National Dietary Guidelines Falling Short For The Environment
It is a sad but well-known fact that current “standard” diets in most countries are neither healthy nor environmentally sustainable. Though many countries have healthy eating guidelines available for the public, and while the following of these is voluntary, they do offer some insight into how a country tries to offer guidance to their populations about what is healthy and what is not.
In this study, a group of researchers and scientists from the U.K., U.S., and Australia set off to quantify national food-based dietary guidelines (FBDGs) and assess their health and environmental impacts. Previously published associations with diet-related disease risks were used in the health analysis, where several food groups were classified as follows:
- recommended (fruits, vegetables, whole grains, legumes, nuts and seeds, and fish);
- neutral (milk, eggs, and poultry);
- discouraged (red meat, processed meat, and sugar).
After exclusions, 86 national and two global (WHO and Lancet) guidelines were used throughout the analysis, where 11 risk factors and five disease endpoints were covered. To evaluate environmental effects, the authors used country and crop-specific environmental footprints for greenhouse gas emissions, cropland use, freshwater use, and fertilizer applications.
In terms of guideline clarity, Europe scored the best, being evaluated at an uncertainty score of 2.9 (on a scale of 1 for low uncertainty to 5 for high uncertainty), followed closely by the Middle East and North America. Africa, on the other hand, exhibited the lowest clarity, with the most ambiguous instructions.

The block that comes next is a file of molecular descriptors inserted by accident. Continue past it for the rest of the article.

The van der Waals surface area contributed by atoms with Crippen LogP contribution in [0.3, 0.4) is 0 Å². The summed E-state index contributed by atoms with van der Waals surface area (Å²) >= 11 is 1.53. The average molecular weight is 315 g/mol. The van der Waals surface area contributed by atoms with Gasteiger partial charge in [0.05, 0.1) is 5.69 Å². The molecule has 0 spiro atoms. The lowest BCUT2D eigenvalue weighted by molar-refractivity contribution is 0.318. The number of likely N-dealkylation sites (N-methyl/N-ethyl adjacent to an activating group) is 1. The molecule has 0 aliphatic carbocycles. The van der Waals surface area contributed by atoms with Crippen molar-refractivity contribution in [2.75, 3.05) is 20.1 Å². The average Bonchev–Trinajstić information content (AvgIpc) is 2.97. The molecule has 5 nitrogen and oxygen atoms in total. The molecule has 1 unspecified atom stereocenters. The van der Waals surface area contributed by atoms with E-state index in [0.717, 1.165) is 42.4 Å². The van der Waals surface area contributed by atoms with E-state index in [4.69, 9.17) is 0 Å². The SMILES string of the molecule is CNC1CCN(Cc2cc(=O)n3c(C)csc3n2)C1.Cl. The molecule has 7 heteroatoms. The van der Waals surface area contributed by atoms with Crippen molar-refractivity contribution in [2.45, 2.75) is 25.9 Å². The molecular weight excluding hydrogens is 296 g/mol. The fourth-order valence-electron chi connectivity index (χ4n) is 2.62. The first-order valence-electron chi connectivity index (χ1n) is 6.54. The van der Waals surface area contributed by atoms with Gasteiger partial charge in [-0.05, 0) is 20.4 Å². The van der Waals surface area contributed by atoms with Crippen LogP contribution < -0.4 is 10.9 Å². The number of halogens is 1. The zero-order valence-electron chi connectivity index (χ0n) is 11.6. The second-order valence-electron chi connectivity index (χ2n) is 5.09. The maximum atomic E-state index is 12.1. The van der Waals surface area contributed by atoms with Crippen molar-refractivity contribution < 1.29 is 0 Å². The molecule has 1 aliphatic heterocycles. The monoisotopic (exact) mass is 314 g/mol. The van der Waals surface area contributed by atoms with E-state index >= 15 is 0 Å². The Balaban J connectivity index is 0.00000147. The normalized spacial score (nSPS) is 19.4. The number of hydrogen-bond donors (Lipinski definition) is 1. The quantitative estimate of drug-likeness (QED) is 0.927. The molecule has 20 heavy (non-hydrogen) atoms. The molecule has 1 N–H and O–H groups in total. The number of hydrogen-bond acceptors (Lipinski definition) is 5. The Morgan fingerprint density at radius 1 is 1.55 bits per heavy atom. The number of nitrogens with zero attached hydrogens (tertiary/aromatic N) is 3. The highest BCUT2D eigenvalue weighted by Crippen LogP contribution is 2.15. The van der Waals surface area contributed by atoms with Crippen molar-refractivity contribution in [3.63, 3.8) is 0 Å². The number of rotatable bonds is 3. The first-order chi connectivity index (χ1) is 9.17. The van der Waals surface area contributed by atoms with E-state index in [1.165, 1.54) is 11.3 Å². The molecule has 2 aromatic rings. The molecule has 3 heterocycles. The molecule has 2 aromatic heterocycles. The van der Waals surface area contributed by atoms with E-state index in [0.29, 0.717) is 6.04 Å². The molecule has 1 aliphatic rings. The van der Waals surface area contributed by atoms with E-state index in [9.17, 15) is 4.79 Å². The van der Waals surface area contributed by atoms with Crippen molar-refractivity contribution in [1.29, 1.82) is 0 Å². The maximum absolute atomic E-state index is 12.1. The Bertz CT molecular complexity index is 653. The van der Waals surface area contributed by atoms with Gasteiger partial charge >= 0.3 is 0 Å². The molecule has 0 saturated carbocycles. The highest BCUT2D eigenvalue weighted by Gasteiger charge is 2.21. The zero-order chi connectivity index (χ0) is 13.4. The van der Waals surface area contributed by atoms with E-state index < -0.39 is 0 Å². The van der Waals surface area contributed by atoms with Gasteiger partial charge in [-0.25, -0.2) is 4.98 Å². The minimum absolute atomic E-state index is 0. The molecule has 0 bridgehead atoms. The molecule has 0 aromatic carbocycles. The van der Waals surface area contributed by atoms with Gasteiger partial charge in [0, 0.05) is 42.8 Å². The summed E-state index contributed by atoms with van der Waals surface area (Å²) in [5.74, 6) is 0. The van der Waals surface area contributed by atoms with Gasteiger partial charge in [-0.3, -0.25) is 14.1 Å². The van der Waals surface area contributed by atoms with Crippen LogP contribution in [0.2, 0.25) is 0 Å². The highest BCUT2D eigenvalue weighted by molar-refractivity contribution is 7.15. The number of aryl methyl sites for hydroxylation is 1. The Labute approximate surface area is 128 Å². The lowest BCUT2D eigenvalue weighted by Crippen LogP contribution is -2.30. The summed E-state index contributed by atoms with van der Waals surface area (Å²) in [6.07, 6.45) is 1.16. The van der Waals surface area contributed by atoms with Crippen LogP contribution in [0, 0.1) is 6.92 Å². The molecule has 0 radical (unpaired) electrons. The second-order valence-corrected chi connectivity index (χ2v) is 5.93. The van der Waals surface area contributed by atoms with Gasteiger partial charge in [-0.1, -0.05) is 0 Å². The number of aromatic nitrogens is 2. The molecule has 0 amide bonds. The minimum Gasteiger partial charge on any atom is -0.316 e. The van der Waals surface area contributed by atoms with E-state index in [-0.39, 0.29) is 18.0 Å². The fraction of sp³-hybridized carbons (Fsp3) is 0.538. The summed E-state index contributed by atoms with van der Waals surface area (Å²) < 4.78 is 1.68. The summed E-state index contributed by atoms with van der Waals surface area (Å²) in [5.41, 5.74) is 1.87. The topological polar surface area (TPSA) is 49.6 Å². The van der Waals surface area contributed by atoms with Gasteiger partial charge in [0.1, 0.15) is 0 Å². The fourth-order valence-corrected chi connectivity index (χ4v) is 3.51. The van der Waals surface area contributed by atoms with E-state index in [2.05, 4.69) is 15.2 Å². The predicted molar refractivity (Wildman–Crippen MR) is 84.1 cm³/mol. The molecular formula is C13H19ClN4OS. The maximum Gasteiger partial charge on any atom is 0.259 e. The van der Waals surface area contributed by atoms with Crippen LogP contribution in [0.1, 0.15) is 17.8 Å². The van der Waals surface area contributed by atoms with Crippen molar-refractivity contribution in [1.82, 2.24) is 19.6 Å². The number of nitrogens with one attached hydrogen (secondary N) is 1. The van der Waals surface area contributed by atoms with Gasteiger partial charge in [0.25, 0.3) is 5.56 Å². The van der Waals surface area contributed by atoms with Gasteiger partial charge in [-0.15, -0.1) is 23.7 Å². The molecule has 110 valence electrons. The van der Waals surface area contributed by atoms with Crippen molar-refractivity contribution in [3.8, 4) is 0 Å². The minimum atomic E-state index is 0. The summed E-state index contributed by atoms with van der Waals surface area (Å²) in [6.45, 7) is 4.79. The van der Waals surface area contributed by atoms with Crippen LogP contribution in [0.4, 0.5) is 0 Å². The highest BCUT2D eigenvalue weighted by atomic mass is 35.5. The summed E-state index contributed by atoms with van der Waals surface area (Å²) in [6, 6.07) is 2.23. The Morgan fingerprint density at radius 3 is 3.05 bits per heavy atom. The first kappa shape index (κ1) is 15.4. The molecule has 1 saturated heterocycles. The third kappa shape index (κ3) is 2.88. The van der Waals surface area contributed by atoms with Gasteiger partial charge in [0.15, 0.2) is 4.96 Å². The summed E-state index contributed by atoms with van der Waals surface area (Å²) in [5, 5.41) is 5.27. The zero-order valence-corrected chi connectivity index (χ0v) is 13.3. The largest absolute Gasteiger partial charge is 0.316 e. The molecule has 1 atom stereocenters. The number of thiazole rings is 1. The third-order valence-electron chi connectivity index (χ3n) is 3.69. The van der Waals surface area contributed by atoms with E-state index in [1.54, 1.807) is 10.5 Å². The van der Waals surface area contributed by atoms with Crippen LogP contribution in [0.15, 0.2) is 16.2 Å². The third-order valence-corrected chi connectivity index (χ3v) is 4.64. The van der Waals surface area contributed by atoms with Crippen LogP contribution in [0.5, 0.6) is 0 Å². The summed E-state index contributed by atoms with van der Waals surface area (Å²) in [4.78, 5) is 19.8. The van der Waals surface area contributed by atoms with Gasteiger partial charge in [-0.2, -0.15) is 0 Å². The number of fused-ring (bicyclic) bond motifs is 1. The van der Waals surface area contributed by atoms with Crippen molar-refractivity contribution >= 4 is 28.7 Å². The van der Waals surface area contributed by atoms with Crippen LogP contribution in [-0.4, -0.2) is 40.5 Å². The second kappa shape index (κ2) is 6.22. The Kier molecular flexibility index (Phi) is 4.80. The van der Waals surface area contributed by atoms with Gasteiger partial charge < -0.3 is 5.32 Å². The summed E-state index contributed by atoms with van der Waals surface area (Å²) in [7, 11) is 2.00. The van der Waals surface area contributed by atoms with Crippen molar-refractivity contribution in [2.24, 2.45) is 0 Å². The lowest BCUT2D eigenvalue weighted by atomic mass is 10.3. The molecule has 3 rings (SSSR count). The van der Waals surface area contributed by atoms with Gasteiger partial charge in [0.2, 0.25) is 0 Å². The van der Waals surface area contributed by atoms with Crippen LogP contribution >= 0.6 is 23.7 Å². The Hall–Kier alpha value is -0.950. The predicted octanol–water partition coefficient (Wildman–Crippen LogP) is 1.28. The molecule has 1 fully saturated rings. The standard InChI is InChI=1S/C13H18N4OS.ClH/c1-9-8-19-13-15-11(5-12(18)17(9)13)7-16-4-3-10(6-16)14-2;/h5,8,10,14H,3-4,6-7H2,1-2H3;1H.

Current consumption patterns were found to fulfill some aspects of the national dietary guidelines, but no country simultaneously fulfilled all recommendations. In fact, of the 85 countries with national FBDGs, more than a quarter met no recommendations and nearly 90% met no more than two recommendations. The top-scoring nations, each fulfilling four recommendations, were Bangladesh, Indonesia, and Sierra Leone. Conversely, the United States did not attain any recommendations, whereas Canada only fulfilled those for the consumption of whole grains.
Successful adoption of national guidelines was associated with 15% reductions in premature, diet-related mortality. It is noteworthy that nearly half of the reductions were from improved weight levels. Across regions, the reductions varied from 6% in Africa, where communicable diseases are still behind a lot of the prevalent health problems, to 19% in North America. On the other hand, adopting a set of dietary recommendations developed by the EAT-Lancet Commission was associated with greater health benefits than the national guidelines or the ones proposed by the WHO.
Food-related greenhouse gas emissions were reduced on average by 13% across all countries, being positively impacted mostly by lower consumption of ruminant meat and offset by increases in milk consumption. On the other hand, the demand for cropland increased on average by 8%, due to higher consumption of milk, legumes, and fruits and vegetables.